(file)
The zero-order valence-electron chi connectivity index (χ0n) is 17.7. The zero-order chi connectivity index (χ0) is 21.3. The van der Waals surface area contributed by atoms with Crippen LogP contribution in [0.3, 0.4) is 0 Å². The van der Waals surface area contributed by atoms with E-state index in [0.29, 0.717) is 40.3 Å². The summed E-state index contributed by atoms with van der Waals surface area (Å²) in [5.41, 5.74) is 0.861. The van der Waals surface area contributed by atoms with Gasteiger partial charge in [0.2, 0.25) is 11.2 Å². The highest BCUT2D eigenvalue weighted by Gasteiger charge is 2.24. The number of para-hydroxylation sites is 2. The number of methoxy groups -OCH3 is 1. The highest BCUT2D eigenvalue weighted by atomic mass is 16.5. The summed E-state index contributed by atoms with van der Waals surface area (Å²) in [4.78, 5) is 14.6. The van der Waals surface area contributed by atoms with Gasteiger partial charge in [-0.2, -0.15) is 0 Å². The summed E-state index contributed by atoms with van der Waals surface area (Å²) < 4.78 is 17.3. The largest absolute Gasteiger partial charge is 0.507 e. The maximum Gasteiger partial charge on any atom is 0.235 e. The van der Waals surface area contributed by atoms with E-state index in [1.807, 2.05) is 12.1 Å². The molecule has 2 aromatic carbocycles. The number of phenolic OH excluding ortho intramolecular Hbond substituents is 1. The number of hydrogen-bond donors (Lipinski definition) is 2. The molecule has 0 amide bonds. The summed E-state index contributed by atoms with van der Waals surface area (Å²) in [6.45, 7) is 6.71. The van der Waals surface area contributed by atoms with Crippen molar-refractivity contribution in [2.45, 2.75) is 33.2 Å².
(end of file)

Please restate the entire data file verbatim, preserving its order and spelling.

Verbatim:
The zero-order valence-electron chi connectivity index (χ0n) is 17.7. The zero-order chi connectivity index (χ0) is 21.3. The van der Waals surface area contributed by atoms with Crippen LogP contribution in [0.3, 0.4) is 0 Å². The van der Waals surface area contributed by atoms with E-state index in [0.29, 0.717) is 40.3 Å². The summed E-state index contributed by atoms with van der Waals surface area (Å²) in [5.41, 5.74) is 0.861. The van der Waals surface area contributed by atoms with Gasteiger partial charge in [0.2, 0.25) is 11.2 Å². The highest BCUT2D eigenvalue weighted by Gasteiger charge is 2.24. The number of para-hydroxylation sites is 2. The number of methoxy groups -OCH3 is 1. The highest BCUT2D eigenvalue weighted by atomic mass is 16.5. The summed E-state index contributed by atoms with van der Waals surface area (Å²) in [4.78, 5) is 14.6. The van der Waals surface area contributed by atoms with Gasteiger partial charge in [-0.2, -0.15) is 0 Å². The summed E-state index contributed by atoms with van der Waals surface area (Å²) < 4.78 is 17.3. The largest absolute Gasteiger partial charge is 0.507 e. The maximum Gasteiger partial charge on any atom is 0.235 e. The van der Waals surface area contributed by atoms with E-state index in [1.807, 2.05) is 12.1 Å². The molecule has 2 aromatic carbocycles. The number of phenolic OH excluding ortho intramolecular Hbond substituents is 1. The number of hydrogen-bond donors (Lipinski definition) is 2. The molecule has 0 amide bonds. The summed E-state index contributed by atoms with van der Waals surface area (Å²) in [6.45, 7) is 6.71. The van der Waals surface area contributed by atoms with Crippen molar-refractivity contribution in [2.45, 2.75) is 33.2 Å².